A two-decades-long effort to fund the arts through a countywide sales tax increase is finally close to the finish line in Olympia. The key final sprint is to allow the King County Council or the Seattle City Council to enact the 0.1 percent sales tax increase by a councilmanic vote, not a vote of skeptical voters.
The sinuous course to this windfall for the arts is instructive for arts funding, and may end up being a careful-what-you-ask-for saga. As it happens, I was involved in the birth pangs of this idea.
It began in the early 2000s, when Denver Mayor John Hickenlooper paid a visit to Seattle, and a few of us were able to get the persuasive, arts-loving mayor to make a presentation to a group of arts activists at Town Hall Seattle. The Denver model, which a group of us hoped to import to Seattle, began in the 1980s, when Denver-area arts were being cut sharply. The plan was to raise the sales tax in seven counties by a tenth of a percent, thus raising a current level of about $60 million for the arts.
In the early days, the Denver model was bureaucratically simple: arts groups that qualified (notably the Symphony and Art Museum) plus scientific venues like the Zoo and the Botanical Garden) simply submitted two metrics (budget size and attendance figures) and back came a very large check each year for 10 years, to be spent as the institution wished. Smaller organizations had to apply to get their grants. The Science and Cultural Facilities District was enacted in 1988 by 67 percent of the voters and has passed easily a subsequent three times.
That Denver model had some very attractive features for arts funding. The money was guaranteed for each of 10 years (and then voters needed to approve its extension), and the funds could go to basic support, not for add-on, politically driven programs. Much of the new support went to free days and reduced ticket prices, but that was not required. And the supporters of the beneficiary groups were a powerful lobbying force for levy renewal. A group of us, led by ArtsFund president Peter Donnelly, set about importing the Denver model to Seattle. Decades later, a version of it has arrived, with tweaks for more equity and with a strong arts-education accent.
Thus began our sinuous marathon race. First task was to find an entity that would spearhead the effort, and most of the obvious candidates had their own fish to fry and funding sources to protect. Weirdly, it ended up at the Puget Sound Regional Council, a planning agency that wanted some softer, more appealing aspects. Money was raised, a powerful lobbyist was hired, and off the intrepid band went to Olympia.
There were several more obstacles. One was corporate interests such as Microsoft, who urged a shift from arts to arts education, arguing that school districts were cutting back arts instruction. The multi-county idea soon faded as we encountered suburban suspicions of Seattle. Another impediment was then-Speaker of the Washington House of Representatives Frank Chopp, who insisted that education had priority. A further roadblock was 4Culture, the King County arts-funding group that wanted to get its stadium-tax income buttoned down before looking at any new competing tax. Years passed, and 4Culture locked down its funding. A cobbled-together levy was finally proposed to the voters in 2017.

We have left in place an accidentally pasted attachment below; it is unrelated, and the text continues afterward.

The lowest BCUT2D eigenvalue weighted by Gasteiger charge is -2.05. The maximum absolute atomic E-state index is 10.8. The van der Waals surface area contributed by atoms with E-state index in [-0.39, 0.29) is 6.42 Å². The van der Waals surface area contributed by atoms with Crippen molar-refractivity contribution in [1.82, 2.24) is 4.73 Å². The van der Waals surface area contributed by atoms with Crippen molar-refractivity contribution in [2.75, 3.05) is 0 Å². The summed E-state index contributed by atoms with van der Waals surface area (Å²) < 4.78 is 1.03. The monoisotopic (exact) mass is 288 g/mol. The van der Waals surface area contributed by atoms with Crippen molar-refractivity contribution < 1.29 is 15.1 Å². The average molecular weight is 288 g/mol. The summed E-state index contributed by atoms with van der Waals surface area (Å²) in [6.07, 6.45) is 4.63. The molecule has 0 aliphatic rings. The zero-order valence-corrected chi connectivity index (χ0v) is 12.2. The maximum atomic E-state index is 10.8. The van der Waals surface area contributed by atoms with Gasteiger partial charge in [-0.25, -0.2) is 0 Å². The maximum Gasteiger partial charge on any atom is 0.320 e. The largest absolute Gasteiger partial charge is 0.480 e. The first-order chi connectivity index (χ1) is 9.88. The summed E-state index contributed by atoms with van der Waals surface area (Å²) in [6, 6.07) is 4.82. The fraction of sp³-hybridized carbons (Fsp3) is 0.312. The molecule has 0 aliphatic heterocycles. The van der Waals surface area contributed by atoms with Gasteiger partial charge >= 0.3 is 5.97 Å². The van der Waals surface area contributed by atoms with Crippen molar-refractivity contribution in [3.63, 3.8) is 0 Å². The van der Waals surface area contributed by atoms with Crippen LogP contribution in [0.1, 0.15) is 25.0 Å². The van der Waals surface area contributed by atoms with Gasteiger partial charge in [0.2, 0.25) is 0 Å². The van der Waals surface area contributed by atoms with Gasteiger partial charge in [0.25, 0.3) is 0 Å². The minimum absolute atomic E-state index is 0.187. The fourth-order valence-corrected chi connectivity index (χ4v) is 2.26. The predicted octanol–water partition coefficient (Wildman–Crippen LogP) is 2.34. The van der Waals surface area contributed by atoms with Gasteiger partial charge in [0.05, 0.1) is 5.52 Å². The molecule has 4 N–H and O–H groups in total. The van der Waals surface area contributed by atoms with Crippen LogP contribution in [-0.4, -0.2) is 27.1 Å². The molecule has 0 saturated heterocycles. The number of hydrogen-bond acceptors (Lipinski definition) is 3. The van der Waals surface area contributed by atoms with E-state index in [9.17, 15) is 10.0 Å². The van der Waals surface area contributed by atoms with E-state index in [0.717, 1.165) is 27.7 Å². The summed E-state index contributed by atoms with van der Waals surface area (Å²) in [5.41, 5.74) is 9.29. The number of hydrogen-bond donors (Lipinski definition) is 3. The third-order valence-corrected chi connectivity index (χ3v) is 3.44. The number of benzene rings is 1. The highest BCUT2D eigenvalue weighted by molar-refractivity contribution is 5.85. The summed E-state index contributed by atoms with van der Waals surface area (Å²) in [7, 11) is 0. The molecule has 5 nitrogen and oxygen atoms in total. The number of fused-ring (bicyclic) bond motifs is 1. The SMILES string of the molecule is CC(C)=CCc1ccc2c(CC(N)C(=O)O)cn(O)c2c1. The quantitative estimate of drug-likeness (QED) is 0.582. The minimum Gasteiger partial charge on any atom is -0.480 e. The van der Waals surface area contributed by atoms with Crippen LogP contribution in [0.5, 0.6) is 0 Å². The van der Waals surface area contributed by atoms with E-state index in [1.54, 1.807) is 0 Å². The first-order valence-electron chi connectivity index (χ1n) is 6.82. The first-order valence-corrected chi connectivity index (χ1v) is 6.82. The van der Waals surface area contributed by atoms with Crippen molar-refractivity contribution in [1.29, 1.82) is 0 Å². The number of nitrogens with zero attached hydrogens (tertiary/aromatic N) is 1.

That August 2017 proposal, dubbed Access for All, failed narrowly. It drew some predictable opposition (Dino Rossi, the tax-averse Seattle Times) and some surprise opponents (the arts-starved Eastside, County Councilman Larry Gossett). The advocates regrouped, shifted to a statewide effort (the better to influence the Legislature), scored an early victory in Tacoma and Olympia, and created a statewide professional advocacy coalition, Inspire Washington. The new group, well led by board chair Josh LaBelle and executive director Manny Cawaling, has effectively worked the Legislature and passed a bill in the House, HB 1575, that would grant councilmanic authority to enact the tax.
If passed, the measure would likely lead to the enactment of the long-in-the-oven tax. Break out the champagne? Maybe, but the new hurdle would be the stipulations that each of the councils would demand. For the county, that would be geographic goodies for the outlying districts where there are few arts groups to fund. For Seattle, which might decide to go it alone (forgoing all that suburban sales tax money), the hurdles would be city council political agendas insisting on access and diversity.
The arts in our region definitely need new funding, but this new source is likely to have lots of strings attached, and the funds would be spread widely to smaller groups, capital projects, and heritage organizations. A look at the Seattle Arts and Cultural Affairs grants demonstrates how political these arts grants have become.
One example is the C.A.R.E. (cultural access and racial equity) grants scheme, which has greatly reduced funding to some majors by 90 percent and lays out these guidelines: “The C.A.R.E. grant awards three consecutive years of funding to Seattle arts and culture, heritage, and arts service organizations with a minimum three-year history of providing accessible programming for Seattle residents and visitors. To create a more equitable, vibrant, and relevant arts sector, ARTS prioritizes support for organizations with an arts-focused mission that are taking action to be anti-racist and who value, implement, and uphold inclusive practices through an intersectional racial equity lens.”
And so, this long effort to get few-strings funding for the arts by courting government support, ends up with a strong political agenda. One lesson is to be wary of giving governmental forces a long time in the sausage factory to regroup and reshape. When it comes to government, there is no arts for arts’ sake.